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Clinical Decision Support to Impact the Recognition of High Pediatric Blood Pressure Measurements

Sunday, October 21, 2012
Room 270 (Morial Convention Center)
David Bar-Shain, MD1, Kristen Gupta Palcisco, BA, MSN, APRN2, David Kaelber, MD, PhD3 and Peter J. Greco, MD1, (1)Pediatrics, MetroHealth, Cleveland, OH, (2)Informatics, MetroHealth, Cleveland, OH, (3)Internal Medicine-Pediatrics, The MetroHealth System, Case Western Reserve University, Cleveland, OH


To design and implement two point-of-care clinical decision support alerts for pediatric blood pressure (BP)-- one for triage personnel and one for providers-- to improve the recognition of abnormal BP  measurements in children ages 3-17 years.


Two point-of-care clinical decision alerts were built in the Epic electronic health record (EHR) to assess BP measurements at pediatric visits throughout a large tertiary healthcare system in Ohio.  One alert was aimed at triage personnel, and the other alert was aimed at visit providers. The underlying logic evaluated the relationship of the entered BP to absolute thresholds and (if available) height, age and sex norms.  The triage alert fired repeatedly upon entry of an elevated BP, and gave instructions for effectively rechecking the measurements.  The provider alert fired if the last recorded triage BP was elevated at the time that the provider entered the chart, or if the provider entered a new high BP.  Exclusion criteria suppressed the provider alert if the patient had a prior diagnosis of hypertension.  The provider alert displayed historical BP data, diagnosis guideline links, an order set, and other acknowledgment options.  Three months of data were collected and analyzed using Microsoft Excel.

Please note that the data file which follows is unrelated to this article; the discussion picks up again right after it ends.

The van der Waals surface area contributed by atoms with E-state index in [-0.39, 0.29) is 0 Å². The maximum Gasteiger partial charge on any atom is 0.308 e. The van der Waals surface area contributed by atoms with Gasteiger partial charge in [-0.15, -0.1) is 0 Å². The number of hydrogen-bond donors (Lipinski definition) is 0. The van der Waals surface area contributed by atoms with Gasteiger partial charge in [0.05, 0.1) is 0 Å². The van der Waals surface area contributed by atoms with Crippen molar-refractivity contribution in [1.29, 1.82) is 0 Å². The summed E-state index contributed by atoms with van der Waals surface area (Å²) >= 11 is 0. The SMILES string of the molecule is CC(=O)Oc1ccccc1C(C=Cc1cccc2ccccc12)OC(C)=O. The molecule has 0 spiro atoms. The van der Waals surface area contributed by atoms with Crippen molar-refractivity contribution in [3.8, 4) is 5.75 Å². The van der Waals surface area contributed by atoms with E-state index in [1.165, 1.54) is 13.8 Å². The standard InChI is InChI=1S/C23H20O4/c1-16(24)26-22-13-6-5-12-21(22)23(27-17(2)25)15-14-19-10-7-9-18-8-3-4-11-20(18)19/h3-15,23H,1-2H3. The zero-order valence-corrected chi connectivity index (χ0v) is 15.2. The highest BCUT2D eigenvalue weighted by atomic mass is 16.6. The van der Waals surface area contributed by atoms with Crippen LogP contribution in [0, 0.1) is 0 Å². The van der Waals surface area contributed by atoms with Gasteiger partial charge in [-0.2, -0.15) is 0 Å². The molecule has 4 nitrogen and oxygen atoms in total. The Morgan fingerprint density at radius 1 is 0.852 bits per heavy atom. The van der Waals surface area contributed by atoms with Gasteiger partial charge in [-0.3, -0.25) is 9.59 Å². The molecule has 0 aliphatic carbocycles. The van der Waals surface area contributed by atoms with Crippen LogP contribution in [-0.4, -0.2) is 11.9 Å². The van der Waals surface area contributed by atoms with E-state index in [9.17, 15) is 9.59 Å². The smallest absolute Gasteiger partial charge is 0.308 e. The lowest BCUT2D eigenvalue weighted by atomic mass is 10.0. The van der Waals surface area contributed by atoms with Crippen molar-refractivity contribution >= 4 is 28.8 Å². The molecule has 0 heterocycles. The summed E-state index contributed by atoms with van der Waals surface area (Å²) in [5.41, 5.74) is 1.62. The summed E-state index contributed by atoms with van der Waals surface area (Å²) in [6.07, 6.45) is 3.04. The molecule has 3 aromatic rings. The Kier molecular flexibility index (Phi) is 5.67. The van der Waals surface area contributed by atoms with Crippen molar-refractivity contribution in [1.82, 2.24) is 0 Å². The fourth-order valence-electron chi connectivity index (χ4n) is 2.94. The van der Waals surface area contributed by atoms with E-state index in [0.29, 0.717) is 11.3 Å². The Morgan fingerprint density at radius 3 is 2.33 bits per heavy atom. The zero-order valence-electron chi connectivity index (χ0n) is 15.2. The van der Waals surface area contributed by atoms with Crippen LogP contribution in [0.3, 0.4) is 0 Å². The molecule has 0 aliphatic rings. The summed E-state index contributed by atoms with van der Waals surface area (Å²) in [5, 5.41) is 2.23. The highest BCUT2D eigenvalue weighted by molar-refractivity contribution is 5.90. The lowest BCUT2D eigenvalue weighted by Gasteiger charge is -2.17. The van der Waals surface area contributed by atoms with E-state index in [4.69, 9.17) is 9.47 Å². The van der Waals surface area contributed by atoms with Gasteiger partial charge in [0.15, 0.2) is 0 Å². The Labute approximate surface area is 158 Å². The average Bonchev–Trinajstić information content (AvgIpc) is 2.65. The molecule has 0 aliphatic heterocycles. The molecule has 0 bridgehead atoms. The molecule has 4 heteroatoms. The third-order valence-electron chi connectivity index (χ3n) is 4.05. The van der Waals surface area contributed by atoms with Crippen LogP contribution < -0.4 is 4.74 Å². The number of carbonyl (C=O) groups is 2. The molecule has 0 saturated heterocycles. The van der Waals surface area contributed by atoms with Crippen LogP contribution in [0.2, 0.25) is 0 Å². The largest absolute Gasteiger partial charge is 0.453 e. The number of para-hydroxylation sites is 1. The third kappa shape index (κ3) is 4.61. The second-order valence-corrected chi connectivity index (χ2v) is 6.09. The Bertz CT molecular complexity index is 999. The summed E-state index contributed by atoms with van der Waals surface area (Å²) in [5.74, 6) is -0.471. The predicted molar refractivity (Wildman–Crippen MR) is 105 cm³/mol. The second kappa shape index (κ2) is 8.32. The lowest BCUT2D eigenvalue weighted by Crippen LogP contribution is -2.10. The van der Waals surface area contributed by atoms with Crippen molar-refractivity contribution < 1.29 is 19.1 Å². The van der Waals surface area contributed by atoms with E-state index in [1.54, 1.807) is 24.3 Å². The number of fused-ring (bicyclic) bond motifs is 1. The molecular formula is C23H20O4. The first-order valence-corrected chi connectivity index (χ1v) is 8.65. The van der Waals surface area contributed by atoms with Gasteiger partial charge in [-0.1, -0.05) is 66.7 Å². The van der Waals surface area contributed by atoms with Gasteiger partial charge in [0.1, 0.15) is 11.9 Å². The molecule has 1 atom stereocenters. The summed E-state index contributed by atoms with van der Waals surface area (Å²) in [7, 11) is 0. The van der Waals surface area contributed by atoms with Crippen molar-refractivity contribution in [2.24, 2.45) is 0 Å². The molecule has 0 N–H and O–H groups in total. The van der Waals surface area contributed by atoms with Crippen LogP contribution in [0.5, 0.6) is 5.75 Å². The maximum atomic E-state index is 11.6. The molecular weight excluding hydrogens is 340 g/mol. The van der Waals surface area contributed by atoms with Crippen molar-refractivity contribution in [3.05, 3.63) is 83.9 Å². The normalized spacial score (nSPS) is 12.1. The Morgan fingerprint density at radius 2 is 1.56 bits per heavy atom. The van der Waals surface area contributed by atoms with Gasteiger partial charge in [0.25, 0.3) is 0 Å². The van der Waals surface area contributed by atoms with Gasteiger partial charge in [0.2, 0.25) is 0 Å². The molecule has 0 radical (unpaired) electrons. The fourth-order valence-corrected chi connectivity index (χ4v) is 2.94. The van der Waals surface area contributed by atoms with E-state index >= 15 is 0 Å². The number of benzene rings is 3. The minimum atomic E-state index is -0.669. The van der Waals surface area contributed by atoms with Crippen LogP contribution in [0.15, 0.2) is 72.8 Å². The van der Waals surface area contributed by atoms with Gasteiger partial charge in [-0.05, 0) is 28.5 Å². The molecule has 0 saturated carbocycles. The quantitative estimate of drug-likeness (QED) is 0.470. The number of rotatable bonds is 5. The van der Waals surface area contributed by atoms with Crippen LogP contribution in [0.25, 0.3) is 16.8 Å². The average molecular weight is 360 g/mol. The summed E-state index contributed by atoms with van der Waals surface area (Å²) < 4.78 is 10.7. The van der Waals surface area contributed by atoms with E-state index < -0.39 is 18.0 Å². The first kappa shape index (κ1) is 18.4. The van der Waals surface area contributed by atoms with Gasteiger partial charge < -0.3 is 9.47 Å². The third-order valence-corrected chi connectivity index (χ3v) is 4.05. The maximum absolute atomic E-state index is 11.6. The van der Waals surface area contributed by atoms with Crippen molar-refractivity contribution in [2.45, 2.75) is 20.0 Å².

A total of 13,854 visits were evaluated using the alerts.  There were 2352 visits with an initially high BP: 671 visits had only a triage alert; 1665 visits had both a triage and a provider alert; and 16 visits had only a provider alert.  Overall, the BP was normal on recheck in 886 (38%) of the visits. Subanalysis of triage visits showed that 534 (22%) ended the triage process with an ultimately normal BP; in the other 137, the patient did not see a provider on that day.  Subanalysis of the 1665 visits where the patient saw both a nurse and a provider showed that 349 (21%) of the visits ended with a normal BP; in the remaining 1316 (79%) of visits the last BP entered was still high.  The provider alert was acknowledged in 503 of 1681 provider alert visits (30%), a nephrology referral entered in 28 visits, a diagnosis of elevated BP in 4 visits, and a diagnosis of hypertension in 3 visits.  Accounting for visits with duplicates among these outcomes, the provider alert had an impact in 425 (28%) additional visits.  Thus, overall, triage and provider behavior was impacted in 66% of visits where an alert fired. 


Clinical decision support has the potential to impact the recognition of abnormal BP values and improve the diagnosis of hypertension and pre-hypertension for pediatric patients.  These alerts impacted the quality of pediatric BP data in the EHR and led to a combined 66% recognition rate of high BP measurements in pediatric patients.